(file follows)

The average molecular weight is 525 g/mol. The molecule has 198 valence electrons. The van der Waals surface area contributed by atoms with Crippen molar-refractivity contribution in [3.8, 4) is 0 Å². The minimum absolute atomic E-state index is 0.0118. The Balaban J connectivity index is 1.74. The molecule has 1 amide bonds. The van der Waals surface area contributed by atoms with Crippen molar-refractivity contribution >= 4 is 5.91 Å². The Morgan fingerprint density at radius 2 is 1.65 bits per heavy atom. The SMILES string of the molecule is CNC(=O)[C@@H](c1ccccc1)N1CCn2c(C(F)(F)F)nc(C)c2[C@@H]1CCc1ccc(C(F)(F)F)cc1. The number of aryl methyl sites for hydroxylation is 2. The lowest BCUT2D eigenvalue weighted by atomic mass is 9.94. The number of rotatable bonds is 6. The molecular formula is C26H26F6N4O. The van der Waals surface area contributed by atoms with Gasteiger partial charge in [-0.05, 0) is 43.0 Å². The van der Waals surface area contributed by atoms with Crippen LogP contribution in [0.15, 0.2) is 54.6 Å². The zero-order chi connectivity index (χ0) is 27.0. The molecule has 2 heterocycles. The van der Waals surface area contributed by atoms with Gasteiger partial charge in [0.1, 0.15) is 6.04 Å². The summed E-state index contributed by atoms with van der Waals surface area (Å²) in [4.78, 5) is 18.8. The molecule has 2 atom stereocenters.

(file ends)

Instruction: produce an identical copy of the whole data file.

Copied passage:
The average molecular weight is 525 g/mol. The molecule has 198 valence electrons. The van der Waals surface area contributed by atoms with Crippen molar-refractivity contribution in [3.8, 4) is 0 Å². The minimum absolute atomic E-state index is 0.0118. The Balaban J connectivity index is 1.74. The molecule has 1 amide bonds. The van der Waals surface area contributed by atoms with Crippen molar-refractivity contribution >= 4 is 5.91 Å². The Morgan fingerprint density at radius 2 is 1.65 bits per heavy atom. The SMILES string of the molecule is CNC(=O)[C@@H](c1ccccc1)N1CCn2c(C(F)(F)F)nc(C)c2[C@@H]1CCc1ccc(C(F)(F)F)cc1. The number of aryl methyl sites for hydroxylation is 2. The lowest BCUT2D eigenvalue weighted by atomic mass is 9.94. The number of rotatable bonds is 6. The molecular formula is C26H26F6N4O. The van der Waals surface area contributed by atoms with Gasteiger partial charge in [-0.05, 0) is 43.0 Å². The van der Waals surface area contributed by atoms with Crippen LogP contribution in [0.15, 0.2) is 54.6 Å². The zero-order chi connectivity index (χ0) is 27.0. The molecule has 2 heterocycles. The van der Waals surface area contributed by atoms with Gasteiger partial charge in [0.1, 0.15) is 6.04 Å². The summed E-state index contributed by atoms with van der Waals surface area (Å²) in [4.78, 5) is 18.8. The molecule has 2 atom stereocenters.